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National Govt & Politics
Congress returns facing Trump demands for action on immigration
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Congress returns facing Trump demands for action on immigration

Congress returns facing Trump demands for action on immigration
Photo Credit: Jamie Dupree

Congress returns facing Trump demands for action on immigration

As lawmakers in the House and Senate return to Capitol Hill after a two-week Easter break, they arrive back at the U.S. Capitol this week facing an increasingly frustrated occupant of the White House, as President Donald Trump has made clear in recent days that he wants action from the Congress on immigration and other issues, and wants it done now.

"We have immigration laws that are laughed at by everybody," the President told reporters last week at the White House. "And it's got to be changed."

But while Mr. Trump has repeatedly pressed for action in Congress, the votes simply aren't there in either the House or Senate for major immigration changes, as shown by a series of March votes in the Senate related to the DACA program.

Here's what to look for as lawmakers return:

1. Trump wants action on immigration. While lawmakers were out of town, the President was venting his frustration about the lack of action on illegal immigration, demanding that Congress close loopholes which he says make it difficult to deport people who get into the U.S. illegally. "We have horrible, horrible, and very unsafe laws," the President said, as aides told reporters that a new legislative package of immigration changes would be sent to Capitol Hill. But the calculus remains the same in Congress - the get-tough measures backed by the President don't have a majority in either the House or Senate. Both parties should expect to hear more from the President on this issue, but it's not clear that will result in any kind of new laws.

2. Will the House even vote on a Trump immigration plan? Republicans have talked for months about voting on a plan related to immigration, but the GOP hasn't been able to put together anything so far which can get enough votes to be passed - a common theme for the GOP in recent years. The current Republican plan from Rep. Bob Goodlatte (R-VA) would incorporate many measures to tighten immigration laws which are backed by the President, while providing a temporary, renewable legal status for DACA illegal immigrant "Dreamers." That DACA provision isn't acceptable for a number of more moderate GOP lawmakers, and so Republicans can talk about immigration, but have no vote scheduled on anything at this point. That's going to get more notice as the President makes more noise on the subject.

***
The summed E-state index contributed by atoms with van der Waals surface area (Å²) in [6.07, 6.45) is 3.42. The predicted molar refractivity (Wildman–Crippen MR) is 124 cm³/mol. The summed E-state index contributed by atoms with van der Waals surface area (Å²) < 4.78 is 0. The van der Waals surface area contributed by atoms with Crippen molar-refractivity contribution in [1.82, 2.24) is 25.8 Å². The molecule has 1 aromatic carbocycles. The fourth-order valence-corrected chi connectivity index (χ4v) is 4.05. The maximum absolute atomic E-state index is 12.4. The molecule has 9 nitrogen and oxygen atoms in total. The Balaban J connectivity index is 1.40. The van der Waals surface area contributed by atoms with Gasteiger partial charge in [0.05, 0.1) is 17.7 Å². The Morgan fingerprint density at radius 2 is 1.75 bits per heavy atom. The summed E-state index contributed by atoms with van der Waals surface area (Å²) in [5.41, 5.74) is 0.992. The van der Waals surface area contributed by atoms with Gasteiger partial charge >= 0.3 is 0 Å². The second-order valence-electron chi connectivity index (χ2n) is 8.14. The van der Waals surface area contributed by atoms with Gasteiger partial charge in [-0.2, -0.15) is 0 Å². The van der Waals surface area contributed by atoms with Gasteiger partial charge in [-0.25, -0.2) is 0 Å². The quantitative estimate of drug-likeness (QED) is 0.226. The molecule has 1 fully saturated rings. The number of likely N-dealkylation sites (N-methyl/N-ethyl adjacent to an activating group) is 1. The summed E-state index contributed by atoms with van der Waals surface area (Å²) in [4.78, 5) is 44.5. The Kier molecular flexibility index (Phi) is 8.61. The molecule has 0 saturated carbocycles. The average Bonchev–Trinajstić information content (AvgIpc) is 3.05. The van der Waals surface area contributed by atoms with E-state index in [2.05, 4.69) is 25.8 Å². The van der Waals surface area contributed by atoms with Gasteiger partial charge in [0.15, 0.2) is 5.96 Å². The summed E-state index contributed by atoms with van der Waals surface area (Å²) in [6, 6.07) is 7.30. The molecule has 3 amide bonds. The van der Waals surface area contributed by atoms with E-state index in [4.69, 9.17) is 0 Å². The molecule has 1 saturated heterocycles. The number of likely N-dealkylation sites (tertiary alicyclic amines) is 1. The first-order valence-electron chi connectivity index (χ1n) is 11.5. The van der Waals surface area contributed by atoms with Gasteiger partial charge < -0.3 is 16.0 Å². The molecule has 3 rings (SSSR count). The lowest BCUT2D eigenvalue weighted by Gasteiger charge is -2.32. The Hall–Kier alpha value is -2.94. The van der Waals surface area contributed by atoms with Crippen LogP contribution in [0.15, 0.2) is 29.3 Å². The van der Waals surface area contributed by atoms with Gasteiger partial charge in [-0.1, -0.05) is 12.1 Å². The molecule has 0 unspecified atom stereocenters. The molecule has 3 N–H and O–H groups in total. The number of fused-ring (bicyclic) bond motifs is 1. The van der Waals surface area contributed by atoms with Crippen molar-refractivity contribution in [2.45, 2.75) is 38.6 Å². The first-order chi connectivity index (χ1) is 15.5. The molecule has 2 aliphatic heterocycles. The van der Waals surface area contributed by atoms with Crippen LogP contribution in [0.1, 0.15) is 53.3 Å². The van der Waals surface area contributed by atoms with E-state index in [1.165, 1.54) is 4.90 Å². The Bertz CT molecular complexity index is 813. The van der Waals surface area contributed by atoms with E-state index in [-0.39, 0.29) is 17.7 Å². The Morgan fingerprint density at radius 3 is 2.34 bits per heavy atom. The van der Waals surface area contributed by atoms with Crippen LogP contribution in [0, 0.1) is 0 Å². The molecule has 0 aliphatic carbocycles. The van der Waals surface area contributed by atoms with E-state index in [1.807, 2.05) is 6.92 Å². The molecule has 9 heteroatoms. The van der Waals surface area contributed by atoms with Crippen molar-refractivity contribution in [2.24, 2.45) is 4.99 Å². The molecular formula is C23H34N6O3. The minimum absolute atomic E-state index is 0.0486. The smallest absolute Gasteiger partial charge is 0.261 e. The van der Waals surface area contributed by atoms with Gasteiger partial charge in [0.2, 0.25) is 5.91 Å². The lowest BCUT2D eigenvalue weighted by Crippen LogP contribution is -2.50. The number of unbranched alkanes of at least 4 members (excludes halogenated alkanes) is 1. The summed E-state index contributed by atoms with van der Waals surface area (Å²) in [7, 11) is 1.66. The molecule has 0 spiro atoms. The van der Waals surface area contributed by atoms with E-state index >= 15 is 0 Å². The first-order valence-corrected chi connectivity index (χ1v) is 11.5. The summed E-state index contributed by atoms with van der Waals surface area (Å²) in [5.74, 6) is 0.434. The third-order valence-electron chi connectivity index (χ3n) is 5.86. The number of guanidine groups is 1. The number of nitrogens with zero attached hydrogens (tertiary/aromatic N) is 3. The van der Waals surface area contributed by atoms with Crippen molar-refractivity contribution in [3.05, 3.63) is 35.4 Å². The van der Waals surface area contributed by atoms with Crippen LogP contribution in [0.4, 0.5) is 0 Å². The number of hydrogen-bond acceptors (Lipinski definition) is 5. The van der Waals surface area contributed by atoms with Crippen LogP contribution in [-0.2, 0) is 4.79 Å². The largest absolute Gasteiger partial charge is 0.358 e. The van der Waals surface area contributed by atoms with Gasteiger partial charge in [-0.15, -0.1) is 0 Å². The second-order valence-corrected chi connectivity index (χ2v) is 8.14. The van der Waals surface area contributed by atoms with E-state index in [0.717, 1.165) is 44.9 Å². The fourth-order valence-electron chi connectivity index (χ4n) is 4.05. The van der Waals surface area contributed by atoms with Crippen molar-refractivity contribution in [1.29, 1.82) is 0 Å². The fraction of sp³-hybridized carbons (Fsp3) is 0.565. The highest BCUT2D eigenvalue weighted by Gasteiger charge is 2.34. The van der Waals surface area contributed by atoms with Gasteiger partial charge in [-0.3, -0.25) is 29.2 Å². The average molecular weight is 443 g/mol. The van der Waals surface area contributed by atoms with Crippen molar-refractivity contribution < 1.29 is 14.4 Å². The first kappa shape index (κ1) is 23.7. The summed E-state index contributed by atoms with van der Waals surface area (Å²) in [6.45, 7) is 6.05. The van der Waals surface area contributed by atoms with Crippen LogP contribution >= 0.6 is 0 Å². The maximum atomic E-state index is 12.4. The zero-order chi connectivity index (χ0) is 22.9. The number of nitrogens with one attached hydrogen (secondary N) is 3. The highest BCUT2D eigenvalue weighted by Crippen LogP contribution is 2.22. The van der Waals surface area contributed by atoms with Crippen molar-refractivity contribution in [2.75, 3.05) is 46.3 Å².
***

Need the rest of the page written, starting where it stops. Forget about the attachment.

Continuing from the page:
3. Trump actions on trade worry both parties. Let's imagine a world where a Democratic President gets in a trade fight with China, and each country starts slapping the other with tariffs. One might expect a huge reaction from Republicans against that. So far, while some voices have raised concern, there's no push in Congress to block any new Trump tariffs - we'll see if that changes as lawmakers return, especially in the Senate, where every single Senator has a farm constituency, something that is not true in the House. The Farm Lobby is also worried. "The Administration knew that if it imposed tariffs on Chinese goods, China would retaliate against U.S. agriculture," said Sen. Charles Grassley (R-IA). "I warned President Trump as much in a White House meeting in February." But the President is clearly doing what he wants to do on China and trade.

4. GOP ignores Trump calls to end Senate filibuster. More and more, Mr. Trump is demanding that Senate Republicans use the 'nuclear option' and get rid of the filibuster rule, in order to speed action on his legislative agenda. The President wants that rule changed so he does not have to entertain the idea of compromise with Democrats, as the 51-49 GOP edge has been made even slimmer by the medical absence of Sen. John McCain (R-AZ). Some day, the Senate might get rid of the cloture rule, established almost 100 years ago after an outcry led by President Woodrow Wilson. But GOP Senators are not ready to lead that charge right now. The irony is that getting rid of the filibuster in the Senate has long been a goal of more liberal groups in Washington.

5. Trump also wants action on his nominations. Instead of legislation, the Senate will again spend another week slowly grinding through a series of judicial and executive nominees by the President. Democrats have made the process about as enjoyable as a visit to the dentist, by insisting that up to 30 hours of debate be used on many nominations - as allowed for under Senate rules - even after a filibuster has been broken by the Senate. But some of Mr. Trump's high-profile choices aren't even getting to the stage of a floor vote - not because of Democrats - but because of the opposition of a few GOP Senators. Among those at dead stop, picks like NASA nominee Rep. Jim Bridenstine (R-OK). "The current nominee doesn't have the votes," said Sen. Bill Nelson (D-FL), who has led the charge against Bridenstine. The key GOP opponent of Bridenstine right now is Sen. Marco Rubio (R-FL).